Much of the sterilization program's success has come from better record-keeping and data tracking, which Reece spearheaded. After scrupulously collecting data – no easy feat in India – he and his colleagues have published scientific papers about animal population control, rabies, and public health in peer-reviewed journals.
"While Help in Suffering and countless animals have benefited from Jack's direct work with them over the years, the international animal welfare and veterinary community have substantially gained as well," writes Kelly O'Meara, director at the US-based Humane Society International, which helped fund the sterilization program at HIS.
Jaipur is a long way from Horsham, the small town in Sussex, England, where Reece grew up. He graduated from the University of York and trained as a veterinarian at the University of Liverpool. By 1994 he was working in Devon, mostly tending to dairy cattle, as well as sheep, horses, and house pets.
After settling in Jaipur, Reece was moved by the warmth of the HIS staff, especially the technicians, who mostly belong to the Dalit, or "untouchable" caste, and were uneducated.
"You come here, and there are people who have no education, no money, and almost no possessions," Reece says. "Yet they sweep you up and engulf you in friendship. They are extraordinarily generous with whatever they can be generous with. I think it's extraordinary."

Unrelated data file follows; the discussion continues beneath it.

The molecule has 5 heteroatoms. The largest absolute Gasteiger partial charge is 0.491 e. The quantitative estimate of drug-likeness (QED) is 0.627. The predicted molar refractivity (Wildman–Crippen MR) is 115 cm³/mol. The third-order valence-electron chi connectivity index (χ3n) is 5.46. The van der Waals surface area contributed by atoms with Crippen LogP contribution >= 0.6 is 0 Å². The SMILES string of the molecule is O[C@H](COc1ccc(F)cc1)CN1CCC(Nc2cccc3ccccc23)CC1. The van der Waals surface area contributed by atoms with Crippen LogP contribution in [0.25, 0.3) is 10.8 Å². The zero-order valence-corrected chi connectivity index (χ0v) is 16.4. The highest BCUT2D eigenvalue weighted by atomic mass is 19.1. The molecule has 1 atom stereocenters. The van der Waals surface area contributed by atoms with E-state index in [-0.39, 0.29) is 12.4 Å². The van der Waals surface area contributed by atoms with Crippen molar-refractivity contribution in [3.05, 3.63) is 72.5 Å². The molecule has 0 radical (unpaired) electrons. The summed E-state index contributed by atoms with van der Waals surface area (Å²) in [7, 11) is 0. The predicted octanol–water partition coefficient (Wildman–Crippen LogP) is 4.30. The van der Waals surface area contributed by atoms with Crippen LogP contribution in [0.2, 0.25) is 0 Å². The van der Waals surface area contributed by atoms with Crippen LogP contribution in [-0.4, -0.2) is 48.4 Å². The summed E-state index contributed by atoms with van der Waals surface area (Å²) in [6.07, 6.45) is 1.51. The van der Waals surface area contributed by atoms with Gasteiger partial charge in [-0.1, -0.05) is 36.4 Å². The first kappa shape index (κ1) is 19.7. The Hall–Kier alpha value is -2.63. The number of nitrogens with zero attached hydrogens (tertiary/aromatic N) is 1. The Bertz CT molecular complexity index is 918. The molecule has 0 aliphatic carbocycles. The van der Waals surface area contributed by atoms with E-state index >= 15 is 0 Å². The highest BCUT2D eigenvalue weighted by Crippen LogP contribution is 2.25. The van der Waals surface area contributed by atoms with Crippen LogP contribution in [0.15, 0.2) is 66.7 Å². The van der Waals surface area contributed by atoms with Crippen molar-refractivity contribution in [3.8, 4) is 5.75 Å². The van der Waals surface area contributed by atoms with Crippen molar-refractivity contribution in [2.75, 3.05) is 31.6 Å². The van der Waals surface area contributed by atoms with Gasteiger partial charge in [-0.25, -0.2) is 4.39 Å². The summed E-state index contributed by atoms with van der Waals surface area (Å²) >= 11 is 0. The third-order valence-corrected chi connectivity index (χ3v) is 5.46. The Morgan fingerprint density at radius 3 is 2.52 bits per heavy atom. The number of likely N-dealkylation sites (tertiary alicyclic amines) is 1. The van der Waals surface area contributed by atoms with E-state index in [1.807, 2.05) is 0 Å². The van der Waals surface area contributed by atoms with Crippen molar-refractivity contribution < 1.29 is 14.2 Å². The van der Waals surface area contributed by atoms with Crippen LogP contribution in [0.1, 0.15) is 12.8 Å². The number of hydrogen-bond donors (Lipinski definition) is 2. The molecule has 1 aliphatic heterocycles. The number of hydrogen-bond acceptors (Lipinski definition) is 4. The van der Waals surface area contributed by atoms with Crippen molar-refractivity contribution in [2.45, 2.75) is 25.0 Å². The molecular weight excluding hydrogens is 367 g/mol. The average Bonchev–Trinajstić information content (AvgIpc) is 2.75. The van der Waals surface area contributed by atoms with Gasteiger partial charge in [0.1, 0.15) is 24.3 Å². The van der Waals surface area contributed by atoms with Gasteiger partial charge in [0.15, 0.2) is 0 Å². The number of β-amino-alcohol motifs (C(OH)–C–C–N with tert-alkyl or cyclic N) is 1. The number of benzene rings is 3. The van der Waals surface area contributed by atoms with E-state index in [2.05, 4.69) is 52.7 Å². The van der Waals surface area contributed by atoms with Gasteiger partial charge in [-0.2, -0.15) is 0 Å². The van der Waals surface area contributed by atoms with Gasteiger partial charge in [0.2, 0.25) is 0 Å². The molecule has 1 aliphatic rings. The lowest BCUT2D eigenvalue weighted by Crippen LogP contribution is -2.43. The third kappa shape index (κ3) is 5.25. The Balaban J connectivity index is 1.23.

Reece has trained the technicians so that they are able to assist with surgeries and give basic treatments. He has learned to read and write Hindi, and he has encouraged them to do the same; now many are literate in that language. Some also have learned English from him and other Western volunteers and speak, read, and write English.
Mukesh Kumar Sangat has worked at HIS since 1999 and today is a highly skilled dog catcher and veterinary assistant. While working at HIS he has become literate in Hindi and even passed his eighth-grade exams last year. Reece is "so nice man. Really good teacher," Mr. Sangat says. "Just ask, 'How do I do that thing?' And then he teach."
Timmie Kumar, managing trustee of HIS, points out that the organization is larger than any one individual, and that many people have made enormous contributions over the years.
Yet in the next breath she adds, "Jack is worth his weight in all the precious metals."
• For more on HIS, visit http://www.his-india.in.
Ways to help
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Here are groups selected by Universal Giving that help pets and wildlife; one offers an opportunity to volunteer in Jaipur, India: